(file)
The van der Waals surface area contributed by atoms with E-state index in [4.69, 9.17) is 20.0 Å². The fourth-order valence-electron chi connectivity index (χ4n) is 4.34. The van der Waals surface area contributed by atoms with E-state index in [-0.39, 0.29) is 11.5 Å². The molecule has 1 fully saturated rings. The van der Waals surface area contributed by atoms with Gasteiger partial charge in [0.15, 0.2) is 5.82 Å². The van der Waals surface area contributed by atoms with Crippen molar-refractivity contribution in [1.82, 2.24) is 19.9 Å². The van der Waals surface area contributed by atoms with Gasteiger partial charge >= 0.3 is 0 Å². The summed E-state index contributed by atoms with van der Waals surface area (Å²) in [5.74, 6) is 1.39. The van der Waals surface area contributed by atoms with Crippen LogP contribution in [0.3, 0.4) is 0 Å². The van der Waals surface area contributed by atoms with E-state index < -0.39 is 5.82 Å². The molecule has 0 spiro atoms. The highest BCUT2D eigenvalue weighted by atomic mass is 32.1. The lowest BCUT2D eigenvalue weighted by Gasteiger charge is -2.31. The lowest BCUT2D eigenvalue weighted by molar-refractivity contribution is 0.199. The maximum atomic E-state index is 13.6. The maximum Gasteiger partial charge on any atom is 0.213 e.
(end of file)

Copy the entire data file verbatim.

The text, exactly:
The van der Waals surface area contributed by atoms with E-state index in [4.69, 9.17) is 20.0 Å². The fourth-order valence-electron chi connectivity index (χ4n) is 4.34. The van der Waals surface area contributed by atoms with E-state index in [-0.39, 0.29) is 11.5 Å². The molecule has 1 fully saturated rings. The van der Waals surface area contributed by atoms with Gasteiger partial charge in [0.15, 0.2) is 5.82 Å². The van der Waals surface area contributed by atoms with Crippen molar-refractivity contribution in [1.82, 2.24) is 19.9 Å². The van der Waals surface area contributed by atoms with Gasteiger partial charge >= 0.3 is 0 Å². The summed E-state index contributed by atoms with van der Waals surface area (Å²) in [5.74, 6) is 1.39. The van der Waals surface area contributed by atoms with Crippen LogP contribution in [0.3, 0.4) is 0 Å². The van der Waals surface area contributed by atoms with E-state index < -0.39 is 5.82 Å². The molecule has 0 spiro atoms. The highest BCUT2D eigenvalue weighted by atomic mass is 32.1. The lowest BCUT2D eigenvalue weighted by Gasteiger charge is -2.31. The lowest BCUT2D eigenvalue weighted by molar-refractivity contribution is 0.199. The maximum atomic E-state index is 13.6. The maximum Gasteiger partial charge on any atom is 0.213 e.